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School readiness of immigrant-origin children and enriching experiences


Using data from the Head Start Family and Child Experiences Survey 2009 Cohort, this study investigated the school readiness trajectories of 2,908 Head Start children from Head Start to kindergarten. Multilevel growth curve models examined differences by immigrant-origin status and the moderating role of enriching experiences. Research Findings: Immigrant-origin children demonstrated lower language and math skills at Head Start entry. However, the differences narrowed over time by accelerated gains in skills. Also, moderation analyses suggested that higher levels of enriching experiences, including community-based activities and family history/ethnic heritage talk, could potentially contribute to the school readiness of immigrant-origin children. Practice or Policy: Findings underscore that family resources may have implications for alleviating unequal opportunities and outcomes for immigrant-origin children, in particular. (author abstract)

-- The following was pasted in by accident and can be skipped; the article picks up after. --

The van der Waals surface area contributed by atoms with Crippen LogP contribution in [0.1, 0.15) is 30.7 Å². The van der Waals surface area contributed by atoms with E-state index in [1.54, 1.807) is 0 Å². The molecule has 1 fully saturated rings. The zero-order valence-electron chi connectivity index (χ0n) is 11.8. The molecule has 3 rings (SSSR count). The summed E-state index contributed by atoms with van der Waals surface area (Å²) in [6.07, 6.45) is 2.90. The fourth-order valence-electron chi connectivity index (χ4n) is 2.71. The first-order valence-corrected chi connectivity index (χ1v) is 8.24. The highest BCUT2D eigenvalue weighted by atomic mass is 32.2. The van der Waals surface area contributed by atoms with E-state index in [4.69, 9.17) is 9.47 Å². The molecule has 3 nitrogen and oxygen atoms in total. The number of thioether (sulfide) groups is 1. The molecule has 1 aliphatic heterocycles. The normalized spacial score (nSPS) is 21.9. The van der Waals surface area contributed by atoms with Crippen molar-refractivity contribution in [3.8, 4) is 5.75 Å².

Resource Type:
Reports & Papers
United States

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